4. Crime, Mob, and Riot.—“It is a reproach to popular education that the gravest crimes of violence are committed in great number all over the United States, in the older states as well as in the new, by individuals and by mobs, and with a large measure of impunity. The population produces a considerable number of burglars, robbers, rioters, lynchers, and murderers, and is not intelligent enough either to suppress or to exterminate these criminals.”PBE 225.1

    5. Bad Reading.—“The nature of the daily reading supplied to the American public affords much ground for discouragement.” “Since one invaluable result of education is a taste for good reading, the purchase by the people of thousands of tons of ephemeral reading matter, which is not good in either form or substance, shows that one great end of popular education has not been attained.”PBE 225.2

    6. The Popular Theater.—“The popular taste is for trivial spectacles, burlesque, vulgar vaudeville, extravaganza, and melodrama, and the stage often presents to unmoved audiences scenes and situations of an unwholesome sort..”PBE 225.3

    7. Medical Delusions.—“Americans .... are the greatest consumers of patent medicines in the known world, and the most credulous patrons of all sorts of ‘medicine men’ and women, and of novel healing arts.”PBE 225.4

    8. Labor Strikes.—“That labor strikes should occur more and more frequently, and be more and more widespread, has been another serious disappointment in regard to the outcome of popular education. As we have all seen lately, the strike is often resorted to for reasons not made public, or, at least, not made public until after the strike has taken place.”PBE 225.5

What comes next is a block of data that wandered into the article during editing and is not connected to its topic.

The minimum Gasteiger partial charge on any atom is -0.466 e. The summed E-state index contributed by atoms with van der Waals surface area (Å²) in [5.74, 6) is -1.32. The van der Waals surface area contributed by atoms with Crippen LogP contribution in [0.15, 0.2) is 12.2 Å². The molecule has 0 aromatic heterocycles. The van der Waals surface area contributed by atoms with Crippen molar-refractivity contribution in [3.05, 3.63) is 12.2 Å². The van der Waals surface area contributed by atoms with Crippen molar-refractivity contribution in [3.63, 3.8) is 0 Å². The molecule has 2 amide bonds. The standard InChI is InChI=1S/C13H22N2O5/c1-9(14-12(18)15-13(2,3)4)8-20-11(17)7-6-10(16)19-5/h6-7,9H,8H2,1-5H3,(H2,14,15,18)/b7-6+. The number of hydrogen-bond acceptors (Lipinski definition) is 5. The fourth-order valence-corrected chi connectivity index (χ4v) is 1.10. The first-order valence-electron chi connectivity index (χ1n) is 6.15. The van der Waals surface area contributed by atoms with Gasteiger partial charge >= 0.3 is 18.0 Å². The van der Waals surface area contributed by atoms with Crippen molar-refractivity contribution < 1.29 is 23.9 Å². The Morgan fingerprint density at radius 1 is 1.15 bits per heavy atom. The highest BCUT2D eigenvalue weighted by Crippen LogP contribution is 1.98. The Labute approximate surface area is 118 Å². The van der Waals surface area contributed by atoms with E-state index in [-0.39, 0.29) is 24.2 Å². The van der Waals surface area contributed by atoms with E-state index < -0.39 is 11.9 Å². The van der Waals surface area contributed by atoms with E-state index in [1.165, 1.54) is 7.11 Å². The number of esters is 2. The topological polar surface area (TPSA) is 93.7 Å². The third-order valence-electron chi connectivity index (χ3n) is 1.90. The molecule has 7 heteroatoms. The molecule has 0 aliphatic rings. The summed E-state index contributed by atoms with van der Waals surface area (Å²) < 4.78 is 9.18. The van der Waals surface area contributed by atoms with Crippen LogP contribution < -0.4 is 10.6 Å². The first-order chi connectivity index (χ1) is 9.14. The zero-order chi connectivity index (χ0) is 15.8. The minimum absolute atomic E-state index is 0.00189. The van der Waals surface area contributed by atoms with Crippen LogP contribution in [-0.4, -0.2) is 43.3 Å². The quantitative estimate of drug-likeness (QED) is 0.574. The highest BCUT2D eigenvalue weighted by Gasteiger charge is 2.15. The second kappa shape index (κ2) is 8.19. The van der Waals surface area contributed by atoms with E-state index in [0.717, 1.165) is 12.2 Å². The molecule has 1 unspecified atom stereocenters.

On “the educational processes of our time”—the prevailing “skeptical, analytical, critical process of inquiry and investigation;” the process in which “Doubt is the pedagogue which leads the pupil to knowledge;” the The Central Union Outlook, April 21, 1900, remarks:—PBE 226.1

    “Does he study the human body?—Dissection and anatomy are the foundations of his study.PBE 226.2

    “Chemistry?—The laboratory furnishes him the means of analysis and inquiry into physical substances.PBE 226.3

    “History?—He questions the statements which have been unquestioned heretofore, ransacks libraries for authorities in ancient volumes and more ancient documents.PBE 226.4

    “Literature?—The poem which he read only to enjoy he now subjects to the scalpel, inquires whether it really is beautiful, why it is beautiful, how its meter should be classified, how its figures have been constructed.PBE 226.5

    “Philosophy?—He subjects his own consciousness to a process of vivisection in an endeavor to ascertain the physiology and anatomy of the human spirit, brings his should into the laboratory that he may learn its chemical constituents.PBE 226.6

    “Meanwhile the constructive and synthetic process is relegated to a second place, or lost sight of altogether.PBE 226.7

    “Does he study medicine?—He gives more attention to diagnosis than to therapeutics, to the analysis of disease than to the problem how to overcome it.PBE 226.8

    “Law?—He spends more time in analyzing cases than in developing power to grasp great principles and apply them in the administration of justice to varying conditions.PBE 226.9